Long day. Full day.
I got to campus by about 7:30 so I could take care of some bureaucratic matters and get ready for the "reboot" of my MATH 179 Ethnomathematics course. My intent today was to transition smoothly from the textbook by Marcia Ascher we've been using to guide the course so far to Stanislas Dehaene's (about the relative merits of these books I blogged yesterday).
That we did: we spent about half an hour talking about least common multiples, primes, and relative primeness. These concepts all come up in understanding Mayan calendar. Though some of the students were shaky with the concepts at first, they all seemed willing to engage them, and moreover the concepts are more concrete than many of those we've worked with so far this semester (like Marshall Islander stick charts and months based on Jupiter's moons). This concreteness helped students get a grip. We even dished a bit about Gauss's formula for the sum of the first n natural numbers and the conjectural infinitude of twin prime pairs.
The smooth slide into Dehaene that I'd hoped for came with an exercise I'd put together to test one of the points Dehaene makes in Chapter 4 of his text (which students are to read for next Tuesday): people who grow up with either English (13 of the 14 students present today) or French (the remaining one of the 14) as their native language have difficulty in remembering any series of more than seven or eight randomly generated digits shown to them 20 seconds previously. All 14 students were successful at remembering five, six, or seven digits, and at eight people started to falter: two students failed to get all eight, and several more failed to get nine. No one remembered ten correctly.
Incidentally, native Cantonese speakers can generally manage 10 without difficulty. If you'd like to know more, read Dehaene's book.
I felt renewed energy in class today. I'm looking forward to seeing what the students think about the reading for next week.
From Ethnomathematics I went straight to my colleague Louise's LANG 120 (our first-year composition) course, where I was guest-lecturing on the subject of writing in mathematics. Louise hoped that I could expose the students to some of the conventions of mathematical writing, partly in order to demonstrate that many of those conventions, and the criteria by means of which the quality of writing can be measured, are not all that different from those of academic writing in general. I think I succeeded in this to some extent. It was a lot of fun! It seemed like a good class, with some very outgoing and eager students.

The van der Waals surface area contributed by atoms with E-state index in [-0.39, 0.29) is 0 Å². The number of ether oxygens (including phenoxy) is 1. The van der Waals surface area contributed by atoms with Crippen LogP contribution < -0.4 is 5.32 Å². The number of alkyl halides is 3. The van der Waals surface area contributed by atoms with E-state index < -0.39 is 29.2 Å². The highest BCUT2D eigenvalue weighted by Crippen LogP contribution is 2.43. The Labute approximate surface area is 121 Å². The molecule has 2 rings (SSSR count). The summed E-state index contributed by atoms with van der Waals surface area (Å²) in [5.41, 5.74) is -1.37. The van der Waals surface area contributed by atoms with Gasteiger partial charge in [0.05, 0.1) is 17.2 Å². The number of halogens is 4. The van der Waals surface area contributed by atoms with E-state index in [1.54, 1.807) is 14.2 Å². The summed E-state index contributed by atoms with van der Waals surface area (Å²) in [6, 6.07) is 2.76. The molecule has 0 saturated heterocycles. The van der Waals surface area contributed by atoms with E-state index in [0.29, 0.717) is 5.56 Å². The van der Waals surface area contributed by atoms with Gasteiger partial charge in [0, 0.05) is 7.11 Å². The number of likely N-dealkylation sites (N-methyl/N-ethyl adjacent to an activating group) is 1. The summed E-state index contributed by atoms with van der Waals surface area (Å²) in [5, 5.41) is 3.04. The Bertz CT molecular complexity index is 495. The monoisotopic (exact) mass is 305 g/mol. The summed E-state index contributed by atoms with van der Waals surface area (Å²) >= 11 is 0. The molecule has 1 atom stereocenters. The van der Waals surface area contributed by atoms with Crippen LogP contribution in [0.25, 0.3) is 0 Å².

In Calc II I (boy, that looks weird) tried out a new format for the students' quiz. Rather than offering a collaborative quiz (as the last few have been), and rather than making the quiz a fully solitary activity, I gave the students a brief "consultation period" in the middle of the exercise. The students had several minutes to get a start on solving the problem posed to them, and then I allowed them roughly two minutes to confer with one another in whatever way they wanted to, sharing ideas, checking their answers against each others', etc. This period over, they returned to solo work before submitting their quizzes. My theory was that this format would help students in much the same way "think/pair/share" exercises help them: the initial brainstorming and groundwork is done on a solo basis, but then conference with their colleagues helps to refine their initial thoughts as they take shape.
I can't tell how people felt about this, or if it had a noticeable effect on performance on the quiz. (The students did pretty well, making, for the most part, the errors I'd expect them to make. Nothing out of the ordinary.) Only one student offered feedback on the format on the quiz itself, indicating that she felt it threw her off more than it helped her.
If you're in my Calc II class, how do you think it went? If you're not in my Calc II class, how do you think you'd respond to this activity? Would it help you? Hinder you? What up? Feedback, please!
Thursday, February 24, 2011
Long day. Full day.